The fragility of life has a direct impact on our mental health

29 June 2021 | Opinion

Windhoek • John Steytler

Recently I took the plunge and wrote about a topic that isn’t often unpacked: Mental health.
It was a daunting thing to do, but I soon realized that I had made the right decision. As someone that is used to giving their opinion, sharing their thoughts, this was on a whole new level, especially since I am usually quite reserved and hesitant to share my personal feelings. It always comes from a place of professional knowledge and insight.
The reaction I received on my ‘Mental health wellbeing suit is all’ column was absolutely overwhelming. The positive feedback, the reactions and the outpouring of messages was unexpected. The subject matter struck a chord.
Initially it wasn’t my intention to write a second article about mental health, but as I saw our pandemic crisis unfold, I felt compelled to write. No one is left untouched. Everyone has now either had Covid-19, or has a family member, friend or colleague who has contracted it. If they are lucky they survived.
But in the last few weeks we have seen how fragile and quickly a life can be extinguished by the virus. The constant onslaught of infections, hospitalizations and deaths is impacting our collective mental health like nothing ever has before.
Sadly, it also seems like there’s no light at the end of the tunnel. The sheer relentlessness of bad news upon bad news is mentally draining and traumatizing.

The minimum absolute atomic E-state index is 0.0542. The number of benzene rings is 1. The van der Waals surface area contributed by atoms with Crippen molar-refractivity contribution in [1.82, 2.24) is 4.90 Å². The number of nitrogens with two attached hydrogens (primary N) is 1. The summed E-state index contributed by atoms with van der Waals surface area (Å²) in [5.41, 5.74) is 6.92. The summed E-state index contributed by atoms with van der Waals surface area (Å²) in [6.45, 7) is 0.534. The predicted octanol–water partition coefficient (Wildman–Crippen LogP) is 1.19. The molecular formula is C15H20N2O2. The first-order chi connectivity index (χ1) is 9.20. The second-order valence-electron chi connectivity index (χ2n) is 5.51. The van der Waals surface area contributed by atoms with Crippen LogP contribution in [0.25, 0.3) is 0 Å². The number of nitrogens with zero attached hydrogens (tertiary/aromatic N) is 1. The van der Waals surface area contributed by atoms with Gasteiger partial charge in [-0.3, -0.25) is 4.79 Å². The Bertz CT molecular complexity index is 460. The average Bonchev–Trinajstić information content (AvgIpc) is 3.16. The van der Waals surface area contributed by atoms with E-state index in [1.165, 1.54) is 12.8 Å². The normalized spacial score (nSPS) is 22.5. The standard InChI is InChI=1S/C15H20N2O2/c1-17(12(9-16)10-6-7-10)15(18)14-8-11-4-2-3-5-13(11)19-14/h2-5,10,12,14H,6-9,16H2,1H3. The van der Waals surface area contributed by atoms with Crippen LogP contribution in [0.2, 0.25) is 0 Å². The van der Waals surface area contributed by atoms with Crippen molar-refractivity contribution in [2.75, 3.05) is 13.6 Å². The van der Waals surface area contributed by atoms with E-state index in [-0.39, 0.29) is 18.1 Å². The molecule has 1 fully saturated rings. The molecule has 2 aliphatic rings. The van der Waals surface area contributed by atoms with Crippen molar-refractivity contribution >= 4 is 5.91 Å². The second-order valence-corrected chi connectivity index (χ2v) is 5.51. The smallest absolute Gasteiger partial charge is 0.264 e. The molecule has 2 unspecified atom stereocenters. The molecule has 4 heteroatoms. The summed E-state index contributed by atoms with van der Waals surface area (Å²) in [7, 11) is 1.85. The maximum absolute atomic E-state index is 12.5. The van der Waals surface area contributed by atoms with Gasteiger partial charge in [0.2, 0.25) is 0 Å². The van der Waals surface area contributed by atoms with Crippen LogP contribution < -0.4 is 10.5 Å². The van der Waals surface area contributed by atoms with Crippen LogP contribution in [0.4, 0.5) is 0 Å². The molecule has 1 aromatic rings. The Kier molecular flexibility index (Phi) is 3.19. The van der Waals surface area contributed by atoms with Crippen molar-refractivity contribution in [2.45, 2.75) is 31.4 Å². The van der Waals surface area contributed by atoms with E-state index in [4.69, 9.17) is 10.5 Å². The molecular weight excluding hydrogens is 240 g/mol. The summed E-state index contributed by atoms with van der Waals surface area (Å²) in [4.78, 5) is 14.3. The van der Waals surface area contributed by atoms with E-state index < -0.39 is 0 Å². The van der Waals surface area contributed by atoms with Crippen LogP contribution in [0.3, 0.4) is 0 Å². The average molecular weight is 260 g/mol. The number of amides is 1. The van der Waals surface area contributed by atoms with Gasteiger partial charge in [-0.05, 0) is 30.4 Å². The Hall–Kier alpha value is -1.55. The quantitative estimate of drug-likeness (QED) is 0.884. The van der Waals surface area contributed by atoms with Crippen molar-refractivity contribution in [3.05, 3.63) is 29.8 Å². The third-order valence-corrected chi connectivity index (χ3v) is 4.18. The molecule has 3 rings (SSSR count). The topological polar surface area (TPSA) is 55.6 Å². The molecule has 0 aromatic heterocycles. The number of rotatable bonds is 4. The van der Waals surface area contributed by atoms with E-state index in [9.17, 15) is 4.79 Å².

It is impossible to know what to say so people at this stage that will help them. “Cheer up”, “it will get better”, “they will pull through”.
Right now, with so many people not making it, these words are not enough. Simply sending another condolence message feels empty. Personally, I’ve sent more than 12 such messages just in the last few weeks. Many people reading this will have sent as many or maybe more.
However, grief is not a competition and staying strong certainly does not mean not acknowledging and dealing or talking about your grief to process it.

Unrelenting assault.
It’s hard to grieve when it is such an unrelenting assault on all of us. This is where the mental health issue and our wellbeing comes into play again. Often they say; “it is OK not to be OK”. No truer words have been spoken. This is so unlike anything we’ve gone through as a nation or globally, that no one has a simple coping solution or mechanism. Acknowledging that you don’t feel ok, that you are stressed and unable to easily compartmentalize what is happening is perfectly natural and to be expected.
It is important to talk to your family, friends and also at work to see what your wellness department can do, if you have access to one. Perhaps they have people, professionally trained as social workers and psychologists on call that can be engaged with.
I am a lot of things, but not a trained mental health expert by any stretch of the imagination. All I can do is talk about my own journey and how I learned and am still learning, to cope with what we are facing.
Take time for yourself, for your family and loved ones. Reach out to people you may not normally reach out to and really practice the spirit of pulling together during this time when we find how fragile life really is.
As Namibians and Africans we must now more than ever embrace spirit of harambee and ubuntu when it comes to looking after our own and each other’s physical and mental wellbeing.
Look after each other, be accommodating, empathetic and gentle with each other and most of all adhere to all protocols and please get vaccinated. We will get through this, by looking after each and focusing on our mental wellbeing.

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